Embedding Scientific Communication and Digital Capabilities in the Undergraduate Biomedical Science Curriculum

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Abstract

Introduction: Scientific communication, particularly the dissemination of research findings to both the scientific community and the general public, are skills required of graduates embarking on post-graduate studies and employment within the biomedical sciences sector. The aims of this action research project were to i) co-design an online scientific communication and digital capabilities resource, constructively aligned to the learning objectives of a final year undergraduate investigative research project; ii) ensure resource flexibility for future adaptation by others iii) embed authentic scientific communication learning assessments, namely, the preparation of a lay summary and visual abstract and iv) promote students' awareness of developed digital capabilities and transferable skills through written reflection. Materials and Methods: Student engagement, self-efficacy, experiences and performance and staff perceptions (n = 15) were evaluated by a mixed methods approach. Qualitative data was gathered from focus sessions, free text responses within questionnaires and content analysis of students' written reflections (n = 104). Quantitative data from 5-point Likert responses within student questionnaires (n = 31) and analysis of student scientific and lay writing (n = 146) using the readability parameters Flesch-Kincaid Grade Level and Flesch Reading Ease were analysed using non-parametric statistical methods. Results: A learning resource was co-designed with students, staff, local, national and international contributors and valued by both students and staff, enabling students to prepare scientific communication outputs of a professional standard by application of digital, analytical and scientific communication skills. Students prepared lay summaries which were statistically (p < 0.0001) more readable than their paired scientific abstracts. Significant correlations between easier readability of lay summaries and awarded marks for the written elements of the module were noted. Students reported their digital and communication capabilities increased significantly (p < 0.0001) throughout, from limited to good/excellent and reflected on the numerous transferable skills developed during preparation of assessments, with 75% reflecting on their digital capabilities. Discussion: Undergraduate students developed, appreciated and used varied scientific communication and digital skills to articulate research findings. The embedding of such activities throughout all levels of higher education will enable students to develop their digital and scientific skills and reflect on the development of such transferable skills for application in their future careers.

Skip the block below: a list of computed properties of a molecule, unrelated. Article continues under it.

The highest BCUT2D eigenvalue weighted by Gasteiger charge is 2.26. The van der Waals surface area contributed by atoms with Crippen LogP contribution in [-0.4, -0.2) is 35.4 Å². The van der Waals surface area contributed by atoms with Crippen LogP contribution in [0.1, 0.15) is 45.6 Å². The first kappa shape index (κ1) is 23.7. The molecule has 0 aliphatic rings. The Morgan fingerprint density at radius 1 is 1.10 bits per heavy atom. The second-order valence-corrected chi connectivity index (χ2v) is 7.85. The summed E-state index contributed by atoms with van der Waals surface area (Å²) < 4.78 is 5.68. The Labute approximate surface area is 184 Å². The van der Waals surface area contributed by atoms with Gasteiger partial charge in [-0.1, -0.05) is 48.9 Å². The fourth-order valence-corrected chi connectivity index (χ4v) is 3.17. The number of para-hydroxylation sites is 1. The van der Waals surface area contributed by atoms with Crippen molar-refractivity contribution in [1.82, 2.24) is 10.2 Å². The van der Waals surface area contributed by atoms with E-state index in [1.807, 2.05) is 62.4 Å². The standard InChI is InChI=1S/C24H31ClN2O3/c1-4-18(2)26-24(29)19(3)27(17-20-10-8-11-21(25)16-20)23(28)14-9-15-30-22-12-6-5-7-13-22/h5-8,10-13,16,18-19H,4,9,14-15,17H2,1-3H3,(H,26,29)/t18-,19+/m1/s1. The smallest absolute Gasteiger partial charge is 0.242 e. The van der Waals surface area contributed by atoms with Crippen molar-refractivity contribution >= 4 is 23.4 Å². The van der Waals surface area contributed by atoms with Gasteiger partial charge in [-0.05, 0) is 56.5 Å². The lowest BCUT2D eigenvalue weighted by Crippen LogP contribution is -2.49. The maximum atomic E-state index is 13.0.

Original languageEnglish
Article number11284
Pages (from-to)1-18
Number of pages18
JournalBritish Journal of Biomedical Science
Volume80
Early online date19 Apr 2023
DOIs
Publication statusPublished (in print/issue) - 19 Apr 2023

Bibliographical note

Copyright © 2023 Millar, Tarasov, Ternan, Moore and Murphy.

Keywords

  • Health Archive
  • biomedical science
  • lay summary
  • scientific communication
  • visual abstract
  • digital capabilities
  • curriculum
  • reflection

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